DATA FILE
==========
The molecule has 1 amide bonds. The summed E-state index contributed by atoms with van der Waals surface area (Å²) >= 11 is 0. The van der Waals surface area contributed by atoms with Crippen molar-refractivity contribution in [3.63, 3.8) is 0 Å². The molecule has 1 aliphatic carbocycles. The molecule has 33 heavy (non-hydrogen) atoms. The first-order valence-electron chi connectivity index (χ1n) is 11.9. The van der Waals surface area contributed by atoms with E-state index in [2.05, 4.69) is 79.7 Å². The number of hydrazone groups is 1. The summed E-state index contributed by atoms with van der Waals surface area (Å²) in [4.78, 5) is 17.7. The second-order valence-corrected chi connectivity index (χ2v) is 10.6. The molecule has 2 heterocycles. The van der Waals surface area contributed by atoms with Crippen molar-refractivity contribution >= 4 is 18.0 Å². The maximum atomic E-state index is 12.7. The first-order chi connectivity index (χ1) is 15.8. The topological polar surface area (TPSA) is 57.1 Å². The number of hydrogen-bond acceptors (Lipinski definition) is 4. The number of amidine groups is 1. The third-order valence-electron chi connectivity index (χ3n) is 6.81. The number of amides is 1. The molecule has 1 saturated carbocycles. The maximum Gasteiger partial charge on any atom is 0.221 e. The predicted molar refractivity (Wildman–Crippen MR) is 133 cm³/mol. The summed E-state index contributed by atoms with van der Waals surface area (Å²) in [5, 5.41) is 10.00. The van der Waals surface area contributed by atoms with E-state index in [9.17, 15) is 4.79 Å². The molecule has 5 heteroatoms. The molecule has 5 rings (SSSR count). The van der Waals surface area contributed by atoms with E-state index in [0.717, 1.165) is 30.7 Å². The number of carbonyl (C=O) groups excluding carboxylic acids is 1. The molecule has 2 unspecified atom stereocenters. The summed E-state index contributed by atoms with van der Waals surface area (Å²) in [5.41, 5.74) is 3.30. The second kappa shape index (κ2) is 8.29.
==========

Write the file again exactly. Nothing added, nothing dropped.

The molecule has 1 amide bonds. The summed E-state index contributed by atoms with van der Waals surface area (Å²) >= 11 is 0. The van der Waals surface area contributed by atoms with Crippen molar-refractivity contribution in [3.63, 3.8) is 0 Å². The molecule has 1 aliphatic carbocycles. The molecule has 33 heavy (non-hydrogen) atoms. The first-order valence-electron chi connectivity index (χ1n) is 11.9. The van der Waals surface area contributed by atoms with E-state index in [2.05, 4.69) is 79.7 Å². The number of hydrazone groups is 1. The summed E-state index contributed by atoms with van der Waals surface area (Å²) in [4.78, 5) is 17.7. The second-order valence-corrected chi connectivity index (χ2v) is 10.6. The molecule has 2 heterocycles. The van der Waals surface area contributed by atoms with Crippen molar-refractivity contribution >= 4 is 18.0 Å². The maximum atomic E-state index is 12.7. The first-order chi connectivity index (χ1) is 15.8. The topological polar surface area (TPSA) is 57.1 Å². The number of hydrogen-bond acceptors (Lipinski definition) is 4. The number of amidine groups is 1. The third-order valence-electron chi connectivity index (χ3n) is 6.81. The number of amides is 1. The molecule has 1 saturated carbocycles. The maximum Gasteiger partial charge on any atom is 0.221 e. The predicted molar refractivity (Wildman–Crippen MR) is 133 cm³/mol. The summed E-state index contributed by atoms with van der Waals surface area (Å²) in [5, 5.41) is 10.00. The van der Waals surface area contributed by atoms with E-state index in [9.17, 15) is 4.79 Å². The molecule has 5 heteroatoms. The molecule has 5 rings (SSSR count). The van der Waals surface area contributed by atoms with E-state index in [0.717, 1.165) is 30.7 Å². The number of carbonyl (C=O) groups excluding carboxylic acids is 1. The molecule has 2 unspecified atom stereocenters. The summed E-state index contributed by atoms with van der Waals surface area (Å²) in [5.41, 5.74) is 3.30. The second kappa shape index (κ2) is 8.29.